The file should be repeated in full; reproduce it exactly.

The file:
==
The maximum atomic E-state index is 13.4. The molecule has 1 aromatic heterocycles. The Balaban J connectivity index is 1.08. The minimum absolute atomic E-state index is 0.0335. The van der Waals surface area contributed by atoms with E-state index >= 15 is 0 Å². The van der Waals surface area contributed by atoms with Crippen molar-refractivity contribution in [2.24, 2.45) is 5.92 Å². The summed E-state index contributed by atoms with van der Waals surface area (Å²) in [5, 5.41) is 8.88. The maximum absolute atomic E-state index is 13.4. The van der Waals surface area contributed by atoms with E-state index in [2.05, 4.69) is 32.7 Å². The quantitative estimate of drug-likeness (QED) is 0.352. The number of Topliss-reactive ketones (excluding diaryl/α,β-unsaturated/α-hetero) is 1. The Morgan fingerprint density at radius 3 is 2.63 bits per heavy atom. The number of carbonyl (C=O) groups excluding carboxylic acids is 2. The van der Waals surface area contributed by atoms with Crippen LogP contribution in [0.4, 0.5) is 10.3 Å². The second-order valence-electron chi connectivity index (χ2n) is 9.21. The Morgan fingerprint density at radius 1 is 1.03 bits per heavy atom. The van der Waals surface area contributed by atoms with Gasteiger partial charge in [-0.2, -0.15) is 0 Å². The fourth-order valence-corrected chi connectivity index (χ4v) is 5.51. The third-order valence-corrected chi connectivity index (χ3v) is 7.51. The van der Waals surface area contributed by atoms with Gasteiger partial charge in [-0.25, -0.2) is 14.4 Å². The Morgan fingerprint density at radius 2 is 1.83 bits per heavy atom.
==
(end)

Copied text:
The maximum atomic E-state index is 13.4. The molecule has 1 aromatic heterocycles. The Balaban J connectivity index is 1.08. The minimum absolute atomic E-state index is 0.0335. The van der Waals surface area contributed by atoms with E-state index >= 15 is 0 Å². The van der Waals surface area contributed by atoms with Crippen molar-refractivity contribution in [2.24, 2.45) is 5.92 Å². The summed E-state index contributed by atoms with van der Waals surface area (Å²) in [5, 5.41) is 8.88. The maximum absolute atomic E-state index is 13.4. The van der Waals surface area contributed by atoms with E-state index in [2.05, 4.69) is 32.7 Å². The quantitative estimate of drug-likeness (QED) is 0.352. The number of Topliss-reactive ketones (excluding diaryl/α,β-unsaturated/α-hetero) is 1. The Morgan fingerprint density at radius 3 is 2.63 bits per heavy atom. The number of carbonyl (C=O) groups excluding carboxylic acids is 2. The van der Waals surface area contributed by atoms with Crippen LogP contribution in [0.4, 0.5) is 10.3 Å². The second-order valence-electron chi connectivity index (χ2n) is 9.21. The Morgan fingerprint density at radius 1 is 1.03 bits per heavy atom. The van der Waals surface area contributed by atoms with Gasteiger partial charge in [-0.2, -0.15) is 0 Å². The fourth-order valence-corrected chi connectivity index (χ4v) is 5.51. The third-order valence-corrected chi connectivity index (χ3v) is 7.51. The van der Waals surface area contributed by atoms with Gasteiger partial charge in [-0.25, -0.2) is 14.4 Å². The Morgan fingerprint density at radius 2 is 1.83 bits per heavy atom.